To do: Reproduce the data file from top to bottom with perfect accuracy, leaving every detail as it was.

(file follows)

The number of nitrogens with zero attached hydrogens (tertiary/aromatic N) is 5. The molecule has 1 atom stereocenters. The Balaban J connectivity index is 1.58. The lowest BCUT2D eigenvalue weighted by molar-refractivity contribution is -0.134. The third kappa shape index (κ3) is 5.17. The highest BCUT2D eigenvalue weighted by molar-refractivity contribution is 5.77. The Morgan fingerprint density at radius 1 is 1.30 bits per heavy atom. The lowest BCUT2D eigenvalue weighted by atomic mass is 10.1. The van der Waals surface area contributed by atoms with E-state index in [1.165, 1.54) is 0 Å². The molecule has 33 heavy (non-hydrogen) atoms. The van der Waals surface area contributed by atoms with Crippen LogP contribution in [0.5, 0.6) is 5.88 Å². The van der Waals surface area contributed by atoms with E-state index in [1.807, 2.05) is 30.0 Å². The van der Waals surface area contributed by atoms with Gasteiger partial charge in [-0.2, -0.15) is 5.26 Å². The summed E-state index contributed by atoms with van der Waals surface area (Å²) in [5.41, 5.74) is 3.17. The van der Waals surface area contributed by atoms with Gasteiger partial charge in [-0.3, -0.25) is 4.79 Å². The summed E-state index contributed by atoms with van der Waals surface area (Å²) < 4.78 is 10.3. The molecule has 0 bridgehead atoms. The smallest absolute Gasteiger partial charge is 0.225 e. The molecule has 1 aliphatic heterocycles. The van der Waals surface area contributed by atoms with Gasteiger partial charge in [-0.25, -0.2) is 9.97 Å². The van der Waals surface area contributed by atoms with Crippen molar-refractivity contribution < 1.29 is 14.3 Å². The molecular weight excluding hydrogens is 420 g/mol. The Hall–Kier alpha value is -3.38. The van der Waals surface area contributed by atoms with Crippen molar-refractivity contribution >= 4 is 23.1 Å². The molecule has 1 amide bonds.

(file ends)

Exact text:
The number of nitrogens with zero attached hydrogens (tertiary/aromatic N) is 5. The molecule has 1 atom stereocenters. The Balaban J connectivity index is 1.58. The lowest BCUT2D eigenvalue weighted by molar-refractivity contribution is -0.134. The third kappa shape index (κ3) is 5.17. The highest BCUT2D eigenvalue weighted by molar-refractivity contribution is 5.77. The Morgan fingerprint density at radius 1 is 1.30 bits per heavy atom. The lowest BCUT2D eigenvalue weighted by atomic mass is 10.1. The van der Waals surface area contributed by atoms with E-state index in [1.165, 1.54) is 0 Å². The molecule has 33 heavy (non-hydrogen) atoms. The van der Waals surface area contributed by atoms with Crippen LogP contribution in [0.5, 0.6) is 5.88 Å². The van der Waals surface area contributed by atoms with E-state index in [1.807, 2.05) is 30.0 Å². The van der Waals surface area contributed by atoms with Gasteiger partial charge in [-0.2, -0.15) is 5.26 Å². The summed E-state index contributed by atoms with van der Waals surface area (Å²) in [5.41, 5.74) is 3.17. The van der Waals surface area contributed by atoms with Gasteiger partial charge in [-0.3, -0.25) is 4.79 Å². The summed E-state index contributed by atoms with van der Waals surface area (Å²) < 4.78 is 10.3. The molecule has 0 bridgehead atoms. The smallest absolute Gasteiger partial charge is 0.225 e. The molecule has 1 aliphatic heterocycles. The van der Waals surface area contributed by atoms with Gasteiger partial charge in [-0.25, -0.2) is 9.97 Å². The van der Waals surface area contributed by atoms with Crippen molar-refractivity contribution < 1.29 is 14.3 Å². The molecular weight excluding hydrogens is 420 g/mol. The Hall–Kier alpha value is -3.38. The van der Waals surface area contributed by atoms with Crippen molar-refractivity contribution >= 4 is 23.1 Å². The molecule has 1 amide bonds.